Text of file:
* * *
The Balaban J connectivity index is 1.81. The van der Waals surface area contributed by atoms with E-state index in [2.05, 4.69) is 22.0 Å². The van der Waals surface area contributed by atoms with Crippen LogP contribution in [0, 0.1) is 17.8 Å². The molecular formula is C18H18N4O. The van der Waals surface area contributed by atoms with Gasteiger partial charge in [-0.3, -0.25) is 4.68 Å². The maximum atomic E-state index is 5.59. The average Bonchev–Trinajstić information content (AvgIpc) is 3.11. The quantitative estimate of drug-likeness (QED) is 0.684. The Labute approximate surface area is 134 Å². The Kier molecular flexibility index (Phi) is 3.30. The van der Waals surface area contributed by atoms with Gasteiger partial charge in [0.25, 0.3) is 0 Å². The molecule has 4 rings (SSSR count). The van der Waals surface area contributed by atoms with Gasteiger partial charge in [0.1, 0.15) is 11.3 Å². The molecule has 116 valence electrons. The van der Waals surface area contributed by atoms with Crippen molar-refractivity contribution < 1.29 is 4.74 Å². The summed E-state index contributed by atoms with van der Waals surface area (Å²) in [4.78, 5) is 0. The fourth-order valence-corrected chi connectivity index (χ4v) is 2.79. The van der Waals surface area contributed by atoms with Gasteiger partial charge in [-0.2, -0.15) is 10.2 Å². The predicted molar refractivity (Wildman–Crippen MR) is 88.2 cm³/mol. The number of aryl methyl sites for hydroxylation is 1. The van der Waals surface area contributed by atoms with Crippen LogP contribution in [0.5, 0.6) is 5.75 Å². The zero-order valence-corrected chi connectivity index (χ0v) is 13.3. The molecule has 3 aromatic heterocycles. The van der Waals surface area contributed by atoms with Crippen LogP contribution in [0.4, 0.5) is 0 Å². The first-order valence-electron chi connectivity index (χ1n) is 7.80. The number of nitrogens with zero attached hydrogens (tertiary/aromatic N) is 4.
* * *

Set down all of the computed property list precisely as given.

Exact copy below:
The Balaban J connectivity index is 1.81. The van der Waals surface area contributed by atoms with E-state index in [2.05, 4.69) is 22.0 Å². The van der Waals surface area contributed by atoms with Crippen LogP contribution in [0, 0.1) is 17.8 Å². The molecular formula is C18H18N4O. The van der Waals surface area contributed by atoms with Gasteiger partial charge in [-0.3, -0.25) is 4.68 Å². The maximum atomic E-state index is 5.59. The average Bonchev–Trinajstić information content (AvgIpc) is 3.11. The quantitative estimate of drug-likeness (QED) is 0.684. The Labute approximate surface area is 134 Å². The Kier molecular flexibility index (Phi) is 3.30. The van der Waals surface area contributed by atoms with Gasteiger partial charge in [0.25, 0.3) is 0 Å². The molecule has 4 rings (SSSR count). The van der Waals surface area contributed by atoms with Gasteiger partial charge in [0.1, 0.15) is 11.3 Å². The molecule has 116 valence electrons. The van der Waals surface area contributed by atoms with Crippen molar-refractivity contribution < 1.29 is 4.74 Å². The summed E-state index contributed by atoms with van der Waals surface area (Å²) in [4.78, 5) is 0. The fourth-order valence-corrected chi connectivity index (χ4v) is 2.79. The van der Waals surface area contributed by atoms with Gasteiger partial charge in [-0.2, -0.15) is 10.2 Å². The predicted molar refractivity (Wildman–Crippen MR) is 88.2 cm³/mol. The number of aryl methyl sites for hydroxylation is 1. The van der Waals surface area contributed by atoms with Crippen LogP contribution in [0.5, 0.6) is 5.75 Å². The zero-order valence-corrected chi connectivity index (χ0v) is 13.3. The molecule has 3 aromatic heterocycles. The van der Waals surface area contributed by atoms with Crippen LogP contribution in [0.4, 0.5) is 0 Å². The first-order valence-electron chi connectivity index (χ1n) is 7.80. The number of nitrogens with zero attached hydrogens (tertiary/aromatic N) is 4.